Richard Weatherly is an entertaining storyteller. He’s certainly one of a kind. One of life’s unforgettable characters. Former director of the New Zealand International Film Festival and, more recently, proprietor of the Swamp Palace cinema in the Oruru Community Hall, he speaks with reverence for his past and the past of picture theatres in New Zealand. This Voices from the North interview is as much about Twentieth Century New Zealand history as it is about Richard. When I say proprietor of the Swamp Palace I mean all of the following: cinema director, manager, projectionist, ticket-seller, sweets dispenser and ‘sit on the balcony railing tell you about the film’ Richard Weatherly.put up fierce competition to cinemas. Of course this was followed by television and, more recently multiplexes sprang up, signalling the end for many of the traditional picture theatres.
Richard points out that in the mid 50s New Zealand was listed in the Guinness Book of Records. There were more cinema seats here per head of population than in any other country in the world. The average New Zealander went out to the movies two-and-a-half times a week.
This is a warmly nostalgic and informative interview, harkening back to a bygone era that existed not so very long ago when projectionists roamed the land, bringing films and sometimes projection equipment to small motion picture theatres all over the country, including the Oruru Hall and the Mangonui Hall right here in our little part of New Zealand.
Richard gives a detailed overview of censorship, from its beginning in the Great War in 1916 to the huge range of ratings Richard grew up with in the 50s and 60s: G, Y, A, R13, R16, R18, R21 and S. An S (special) certificate could be awarded by the national censor to a film with unusual qualities. The Sound of Music was released in New Zealand with an S rating: Especially suitable for family entertainment. The famous early 60s documentary Sky Above Mud Below, filming the exploits of a French couple amongst the forgotten nude to semi-nude tribes of Papua New Guinea received an S rating which stated: Nudity and native customs may prove embarrassing to young women. As Richard points out, the film was hugely successful with young women. They sat stoically throughout the filming until a young tribes-woman was shown nursing a child on one breast and a pig on the other!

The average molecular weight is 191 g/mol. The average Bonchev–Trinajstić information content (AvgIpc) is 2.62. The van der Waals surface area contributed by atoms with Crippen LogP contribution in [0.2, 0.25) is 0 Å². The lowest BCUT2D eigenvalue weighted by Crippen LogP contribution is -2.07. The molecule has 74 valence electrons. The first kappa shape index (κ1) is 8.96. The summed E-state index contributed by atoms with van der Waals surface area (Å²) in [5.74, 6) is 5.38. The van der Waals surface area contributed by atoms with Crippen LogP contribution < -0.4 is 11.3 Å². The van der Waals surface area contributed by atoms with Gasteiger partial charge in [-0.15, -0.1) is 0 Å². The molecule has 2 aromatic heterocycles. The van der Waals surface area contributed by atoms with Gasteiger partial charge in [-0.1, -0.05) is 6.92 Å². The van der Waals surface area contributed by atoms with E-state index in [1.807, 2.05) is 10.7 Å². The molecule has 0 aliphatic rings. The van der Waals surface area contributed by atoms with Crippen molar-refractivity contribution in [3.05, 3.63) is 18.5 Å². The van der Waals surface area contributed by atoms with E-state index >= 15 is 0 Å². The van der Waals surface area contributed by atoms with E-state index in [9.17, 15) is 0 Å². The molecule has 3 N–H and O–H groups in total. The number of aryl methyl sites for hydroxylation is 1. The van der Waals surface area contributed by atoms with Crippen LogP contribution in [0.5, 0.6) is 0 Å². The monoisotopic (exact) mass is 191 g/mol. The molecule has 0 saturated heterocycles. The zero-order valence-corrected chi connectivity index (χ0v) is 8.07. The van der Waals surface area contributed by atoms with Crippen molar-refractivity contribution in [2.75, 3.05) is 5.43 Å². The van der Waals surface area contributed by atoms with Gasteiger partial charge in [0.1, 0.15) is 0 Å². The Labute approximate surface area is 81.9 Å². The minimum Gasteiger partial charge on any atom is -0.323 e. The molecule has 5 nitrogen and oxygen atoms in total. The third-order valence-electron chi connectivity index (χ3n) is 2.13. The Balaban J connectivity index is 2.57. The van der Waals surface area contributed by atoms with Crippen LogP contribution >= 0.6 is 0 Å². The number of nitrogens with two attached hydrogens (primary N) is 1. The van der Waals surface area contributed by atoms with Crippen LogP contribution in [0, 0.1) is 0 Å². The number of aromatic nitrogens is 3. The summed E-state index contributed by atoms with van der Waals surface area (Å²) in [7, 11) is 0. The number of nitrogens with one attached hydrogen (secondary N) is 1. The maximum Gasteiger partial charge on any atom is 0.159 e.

The interview was enormously educational for me, as I grew up in the 60s and 70s in Canada, a different time and place altogether. Richard speaks of the dress codes that existed in cinemas and of the days of permanent reserves of seats in Auckland—in which the patron paid for a specific seat whether they showed up or not. And these were the days of the pubs closing at 6.00 pm so evening pictures had little competition.
This began to change in the 50s when radio—the likes of Selwyn Toogood with his It’s in the Bagprogramme—put up fierce competition to cinemas. Of course this was followed by television and, more recently multiplexes sprang up, signalling the end for many of the traditional picture theatres.
I encourage you to listen to the complete interview below. Richard tells of the safety on the Auckland buses for children (without their parents), the joy of the Sunday drive, visa versa parties and much more. All and all, this is a highly entertaining and informative interview with selections of music from Janice Joplin and Grace Slicks.
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Radio host, inspirational speaker and health educator John Haines is the author of In Search of Simplicity: A True Story that Changes Lives and the recently released Beyond the Search, books to lift the spirit and touch the heart. See http://www.JohnHainesBooks.com
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Barbara Cronin, Circles of Light. For the complete review visit: http://www.circlesoflight.com/blog/in-search-of-simplicity/
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